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Islamic Studies Enrollment Doubles At CU-Boulder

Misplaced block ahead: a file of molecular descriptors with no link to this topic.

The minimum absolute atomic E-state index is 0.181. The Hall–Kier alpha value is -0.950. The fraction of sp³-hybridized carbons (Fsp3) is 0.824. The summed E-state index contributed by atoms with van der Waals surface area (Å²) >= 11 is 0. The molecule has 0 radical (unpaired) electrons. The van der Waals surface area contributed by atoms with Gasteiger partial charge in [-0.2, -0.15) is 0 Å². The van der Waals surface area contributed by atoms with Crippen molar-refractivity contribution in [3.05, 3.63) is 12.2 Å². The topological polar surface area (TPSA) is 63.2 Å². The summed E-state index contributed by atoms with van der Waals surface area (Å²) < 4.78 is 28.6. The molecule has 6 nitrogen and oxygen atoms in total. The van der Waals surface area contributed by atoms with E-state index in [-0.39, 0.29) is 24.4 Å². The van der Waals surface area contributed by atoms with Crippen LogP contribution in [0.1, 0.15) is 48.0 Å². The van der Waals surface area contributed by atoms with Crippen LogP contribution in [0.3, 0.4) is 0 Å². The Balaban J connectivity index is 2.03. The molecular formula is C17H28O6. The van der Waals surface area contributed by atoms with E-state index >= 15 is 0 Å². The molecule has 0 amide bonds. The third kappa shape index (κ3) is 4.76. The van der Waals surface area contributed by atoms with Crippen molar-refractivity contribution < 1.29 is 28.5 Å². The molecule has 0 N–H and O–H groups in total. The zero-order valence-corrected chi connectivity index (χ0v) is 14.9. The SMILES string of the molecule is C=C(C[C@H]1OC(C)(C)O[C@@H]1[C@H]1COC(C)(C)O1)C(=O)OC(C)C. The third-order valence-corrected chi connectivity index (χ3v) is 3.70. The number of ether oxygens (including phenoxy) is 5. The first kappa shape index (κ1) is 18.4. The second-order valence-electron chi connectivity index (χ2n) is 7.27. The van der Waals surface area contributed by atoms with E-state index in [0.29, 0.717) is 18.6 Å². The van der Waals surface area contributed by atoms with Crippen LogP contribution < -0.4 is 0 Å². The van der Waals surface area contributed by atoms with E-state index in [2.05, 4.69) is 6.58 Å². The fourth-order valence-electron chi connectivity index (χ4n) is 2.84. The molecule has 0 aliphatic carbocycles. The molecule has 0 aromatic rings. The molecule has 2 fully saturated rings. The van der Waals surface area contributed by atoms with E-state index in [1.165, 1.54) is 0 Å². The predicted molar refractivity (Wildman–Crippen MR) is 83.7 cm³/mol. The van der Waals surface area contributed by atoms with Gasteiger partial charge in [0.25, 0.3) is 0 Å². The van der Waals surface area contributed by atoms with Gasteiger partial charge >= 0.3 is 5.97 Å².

first_imgEnrollment in a University of Colorado at Boulder Islamic studies course has doubled, and the religion expert who teaches the class is preparing for even larger classes in future semesters. The combined upper-division and graduate course “Islam in the Modern World” has 31 students enrolled for the spring 2002 semester – twice as many as normal, according to Professor Fred Denny, chair of the CU-Boulder religious studies department and instructor of the class. “I expanded the enrollment cap from 19 and reserved a larger room in order to accommodate the extra interest,” Denny said. The demanding academic requirements of the course may have discouraged even more interested students from registering, he said. After this semester, Denny will not teach another Islam course until spring 2003, when the basic undergraduate version of the class is offered. He said that 38 students – an average number – enrolled in his last undergraduate Islam class in fall 2000. “I think it’s possible that the next undergraduate course may have a lot more students, and I’m going to be prepared for it,” he said. “We don’t know what’s going to happen between now and then.” Abbas Barzegar, a religious studies master’s candidate who is taking Denny’s course, said that students’ heightened curiosity about Islam is only natural. “However, I also think that this is not a new phenomenon,” Barzegar said. “Islam and the Middle East have been at the top of America’s consciousness for quite some time.” Denny said that after the Sept. 11 terrorist attacks, the public and the media reacted with a higher level of sophistication than in the past. “I think that in America, there has been a great deal of attention to the diversity of the Muslim world – the fact that many are being hurt by small extremist groups,” he said. Since the attacks, major newspapers across the country have sought Denny’s insights. He said he tries to respond to media interviews in positive and constructive ways. “A large proportion of negative stories can have a negative effect. That’s the aim of the extremist groups – because ‘fire’ gets noticed,” he said. Denny has studied Islam since the 1960s, and has done fieldwork in Egypt, Indonesia and Malaysia. More recently he’s focused on Muslims in the United States and Canada, and he’s currently on the board of directors for the American Academy of Religion. Barzegar, whose father is Iranian and mother Chicana, has been actively involved in the CU Muslim Student Association. He’s focusing his graduate study on Muslims in America. For more information visit the CU-Boulder department of religious studies at http://www.colorado.edu/ReligiousStudies/ . Share Share via TwitterShare via FacebookShare via LinkedInShare via E-mail Published: Feb. 24, 2002 last_img read more